El Cedro y El Níspero
Tomas, aged 34, bought his first farm, El Níspero when he was just 25 years old. Containing just 1 hectare of Typica and located some 500 meters away, Tomas has been farming the same lot for over a decade, honing his craft and using his 1 hectare to produce a fantastic cup. More recently, Tomas has inherited a second 2-hectare farm from his grandparents, El Cedro. Situated at over 1850 masl, Tomas’ lot is made up of local varieties, Typica, Red Caturra & Bourbon; all of which thrive at high altitudes. This year, Tomas has also begun renovating a small section of the farm to include Yellow Caturra. This drive to improve quality with new varietals in one shared and promoted by the association. Alpes Andinos believing that producing great quality leads to producer empowerment and wider benefits for all coffee families.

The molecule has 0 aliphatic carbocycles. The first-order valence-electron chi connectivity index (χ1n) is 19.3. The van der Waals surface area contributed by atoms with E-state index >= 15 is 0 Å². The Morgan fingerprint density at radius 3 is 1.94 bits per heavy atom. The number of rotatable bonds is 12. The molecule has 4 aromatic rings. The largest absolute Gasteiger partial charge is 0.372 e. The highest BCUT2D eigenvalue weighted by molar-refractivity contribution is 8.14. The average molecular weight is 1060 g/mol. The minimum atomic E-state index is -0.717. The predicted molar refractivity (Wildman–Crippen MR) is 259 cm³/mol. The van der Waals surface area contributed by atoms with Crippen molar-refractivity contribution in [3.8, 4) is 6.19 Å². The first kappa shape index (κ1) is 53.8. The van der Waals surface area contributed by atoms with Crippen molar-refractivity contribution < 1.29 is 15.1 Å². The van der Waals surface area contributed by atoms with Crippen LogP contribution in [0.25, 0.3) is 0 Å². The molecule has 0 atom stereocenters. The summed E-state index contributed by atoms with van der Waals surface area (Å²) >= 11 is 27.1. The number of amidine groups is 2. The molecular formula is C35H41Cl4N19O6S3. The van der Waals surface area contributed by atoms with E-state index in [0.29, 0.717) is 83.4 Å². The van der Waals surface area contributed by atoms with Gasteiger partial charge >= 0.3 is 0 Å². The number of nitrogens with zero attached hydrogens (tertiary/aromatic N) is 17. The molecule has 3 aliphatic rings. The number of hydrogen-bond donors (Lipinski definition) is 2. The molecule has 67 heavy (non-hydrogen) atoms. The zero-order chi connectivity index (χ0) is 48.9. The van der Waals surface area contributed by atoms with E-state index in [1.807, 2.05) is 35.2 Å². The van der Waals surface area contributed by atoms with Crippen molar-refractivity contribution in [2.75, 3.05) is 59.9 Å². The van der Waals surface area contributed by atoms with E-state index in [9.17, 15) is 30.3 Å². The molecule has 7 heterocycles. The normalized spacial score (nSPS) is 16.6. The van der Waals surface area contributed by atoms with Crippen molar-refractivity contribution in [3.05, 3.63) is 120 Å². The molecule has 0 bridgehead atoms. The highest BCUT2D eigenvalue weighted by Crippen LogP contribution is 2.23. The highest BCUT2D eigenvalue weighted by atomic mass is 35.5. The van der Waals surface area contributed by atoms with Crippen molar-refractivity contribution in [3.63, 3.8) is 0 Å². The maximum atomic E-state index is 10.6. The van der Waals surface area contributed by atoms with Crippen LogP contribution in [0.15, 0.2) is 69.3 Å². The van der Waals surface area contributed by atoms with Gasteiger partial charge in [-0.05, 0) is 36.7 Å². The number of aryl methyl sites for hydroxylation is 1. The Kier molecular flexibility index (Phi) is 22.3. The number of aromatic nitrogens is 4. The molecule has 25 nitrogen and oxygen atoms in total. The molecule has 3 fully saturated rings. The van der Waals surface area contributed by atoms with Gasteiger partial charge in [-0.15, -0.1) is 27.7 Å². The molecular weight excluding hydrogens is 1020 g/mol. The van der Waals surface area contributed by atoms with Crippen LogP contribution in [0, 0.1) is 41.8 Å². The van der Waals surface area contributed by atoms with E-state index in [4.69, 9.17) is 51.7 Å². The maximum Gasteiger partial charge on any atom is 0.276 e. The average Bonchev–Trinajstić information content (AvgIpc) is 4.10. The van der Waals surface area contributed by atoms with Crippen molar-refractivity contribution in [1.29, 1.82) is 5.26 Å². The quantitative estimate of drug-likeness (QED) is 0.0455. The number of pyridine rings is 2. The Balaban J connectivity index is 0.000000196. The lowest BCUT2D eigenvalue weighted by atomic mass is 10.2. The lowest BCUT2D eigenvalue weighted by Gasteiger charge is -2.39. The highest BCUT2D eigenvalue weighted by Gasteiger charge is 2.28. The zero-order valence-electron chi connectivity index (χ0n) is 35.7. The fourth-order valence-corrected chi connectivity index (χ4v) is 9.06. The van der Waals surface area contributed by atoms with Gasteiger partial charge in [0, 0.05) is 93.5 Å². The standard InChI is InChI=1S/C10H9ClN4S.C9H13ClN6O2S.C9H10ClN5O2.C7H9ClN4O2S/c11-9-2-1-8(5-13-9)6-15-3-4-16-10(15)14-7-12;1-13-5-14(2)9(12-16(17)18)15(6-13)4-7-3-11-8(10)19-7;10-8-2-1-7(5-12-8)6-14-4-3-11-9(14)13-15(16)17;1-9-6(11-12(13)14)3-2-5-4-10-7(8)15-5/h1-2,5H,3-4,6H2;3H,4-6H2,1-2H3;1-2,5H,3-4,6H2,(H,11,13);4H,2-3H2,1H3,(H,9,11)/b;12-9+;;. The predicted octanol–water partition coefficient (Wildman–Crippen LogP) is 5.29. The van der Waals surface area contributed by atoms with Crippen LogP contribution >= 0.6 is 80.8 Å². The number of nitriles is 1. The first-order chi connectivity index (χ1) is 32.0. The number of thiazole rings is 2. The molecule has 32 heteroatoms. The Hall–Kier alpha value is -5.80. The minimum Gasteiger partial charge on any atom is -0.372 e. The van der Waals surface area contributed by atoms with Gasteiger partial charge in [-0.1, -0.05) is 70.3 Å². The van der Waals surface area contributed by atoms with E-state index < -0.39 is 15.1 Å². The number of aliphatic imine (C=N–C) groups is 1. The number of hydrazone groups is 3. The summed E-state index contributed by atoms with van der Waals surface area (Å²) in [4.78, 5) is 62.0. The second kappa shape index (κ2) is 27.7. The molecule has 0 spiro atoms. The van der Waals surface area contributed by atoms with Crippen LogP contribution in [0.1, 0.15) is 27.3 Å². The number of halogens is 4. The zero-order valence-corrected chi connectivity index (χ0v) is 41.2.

Coffee was introduced to Peru in the mid-18th century via neighbouring Ecuador but was not commercially exported until the late 19th century. Production was only increased significantly after the turn of the 20th century, when Peru’s default on a loan owed to the British Government saw over two million hectares of land transferred to Britain (under the name of ‘The Peruvian Country’) as a repayment. A full quarter of this was put under agricultural production, including coffee, and it was at this point that export trade began in earnest.